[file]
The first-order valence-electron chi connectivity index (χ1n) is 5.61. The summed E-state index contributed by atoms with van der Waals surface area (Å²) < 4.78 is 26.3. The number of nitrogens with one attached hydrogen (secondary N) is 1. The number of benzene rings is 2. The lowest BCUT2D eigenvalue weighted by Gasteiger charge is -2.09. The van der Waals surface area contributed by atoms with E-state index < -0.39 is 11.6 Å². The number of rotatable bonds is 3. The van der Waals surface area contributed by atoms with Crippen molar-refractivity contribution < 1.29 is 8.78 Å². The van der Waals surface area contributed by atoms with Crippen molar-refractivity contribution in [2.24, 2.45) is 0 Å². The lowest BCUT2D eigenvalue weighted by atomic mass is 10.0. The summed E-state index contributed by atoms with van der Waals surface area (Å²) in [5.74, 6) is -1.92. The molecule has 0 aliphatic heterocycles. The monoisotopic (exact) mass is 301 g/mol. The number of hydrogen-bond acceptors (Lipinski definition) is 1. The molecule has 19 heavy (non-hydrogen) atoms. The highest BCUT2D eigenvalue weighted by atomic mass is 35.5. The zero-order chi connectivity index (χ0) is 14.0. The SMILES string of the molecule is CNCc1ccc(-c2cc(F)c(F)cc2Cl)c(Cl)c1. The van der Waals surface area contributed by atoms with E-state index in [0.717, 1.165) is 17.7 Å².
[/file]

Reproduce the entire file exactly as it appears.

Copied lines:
The first-order valence-electron chi connectivity index (χ1n) is 5.61. The summed E-state index contributed by atoms with van der Waals surface area (Å²) < 4.78 is 26.3. The number of nitrogens with one attached hydrogen (secondary N) is 1. The number of benzene rings is 2. The lowest BCUT2D eigenvalue weighted by Gasteiger charge is -2.09. The van der Waals surface area contributed by atoms with E-state index < -0.39 is 11.6 Å². The number of rotatable bonds is 3. The van der Waals surface area contributed by atoms with Crippen molar-refractivity contribution < 1.29 is 8.78 Å². The van der Waals surface area contributed by atoms with Crippen molar-refractivity contribution in [2.24, 2.45) is 0 Å². The lowest BCUT2D eigenvalue weighted by atomic mass is 10.0. The summed E-state index contributed by atoms with van der Waals surface area (Å²) in [5.74, 6) is -1.92. The molecule has 0 aliphatic heterocycles. The monoisotopic (exact) mass is 301 g/mol. The number of hydrogen-bond acceptors (Lipinski definition) is 1. The molecule has 19 heavy (non-hydrogen) atoms. The highest BCUT2D eigenvalue weighted by atomic mass is 35.5. The zero-order chi connectivity index (χ0) is 14.0. The SMILES string of the molecule is CNCc1ccc(-c2cc(F)c(F)cc2Cl)c(Cl)c1. The van der Waals surface area contributed by atoms with E-state index in [0.717, 1.165) is 17.7 Å².